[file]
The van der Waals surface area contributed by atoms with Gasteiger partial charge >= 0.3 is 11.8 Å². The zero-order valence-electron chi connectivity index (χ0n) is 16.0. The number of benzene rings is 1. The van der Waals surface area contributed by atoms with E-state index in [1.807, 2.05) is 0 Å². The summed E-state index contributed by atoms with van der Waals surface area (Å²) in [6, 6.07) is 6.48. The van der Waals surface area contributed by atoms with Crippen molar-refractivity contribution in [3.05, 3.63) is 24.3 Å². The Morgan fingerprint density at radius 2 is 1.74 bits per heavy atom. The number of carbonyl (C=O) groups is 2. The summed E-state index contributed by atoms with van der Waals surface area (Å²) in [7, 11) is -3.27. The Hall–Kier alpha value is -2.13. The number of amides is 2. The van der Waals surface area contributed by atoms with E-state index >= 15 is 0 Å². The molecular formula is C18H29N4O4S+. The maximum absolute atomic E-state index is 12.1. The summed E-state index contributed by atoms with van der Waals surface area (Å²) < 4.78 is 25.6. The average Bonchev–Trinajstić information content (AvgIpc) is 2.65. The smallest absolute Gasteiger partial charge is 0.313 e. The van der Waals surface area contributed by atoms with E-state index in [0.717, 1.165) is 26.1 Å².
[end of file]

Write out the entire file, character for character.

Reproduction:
The van der Waals surface area contributed by atoms with Gasteiger partial charge >= 0.3 is 11.8 Å². The zero-order valence-electron chi connectivity index (χ0n) is 16.0. The number of benzene rings is 1. The van der Waals surface area contributed by atoms with E-state index in [1.807, 2.05) is 0 Å². The summed E-state index contributed by atoms with van der Waals surface area (Å²) in [6, 6.07) is 6.48. The van der Waals surface area contributed by atoms with Crippen molar-refractivity contribution in [3.05, 3.63) is 24.3 Å². The Morgan fingerprint density at radius 2 is 1.74 bits per heavy atom. The number of carbonyl (C=O) groups is 2. The summed E-state index contributed by atoms with van der Waals surface area (Å²) in [7, 11) is -3.27. The Hall–Kier alpha value is -2.13. The number of amides is 2. The van der Waals surface area contributed by atoms with E-state index >= 15 is 0 Å². The molecular formula is C18H29N4O4S+. The maximum absolute atomic E-state index is 12.1. The summed E-state index contributed by atoms with van der Waals surface area (Å²) < 4.78 is 25.6. The average Bonchev–Trinajstić information content (AvgIpc) is 2.65. The smallest absolute Gasteiger partial charge is 0.313 e. The van der Waals surface area contributed by atoms with E-state index in [0.717, 1.165) is 26.1 Å².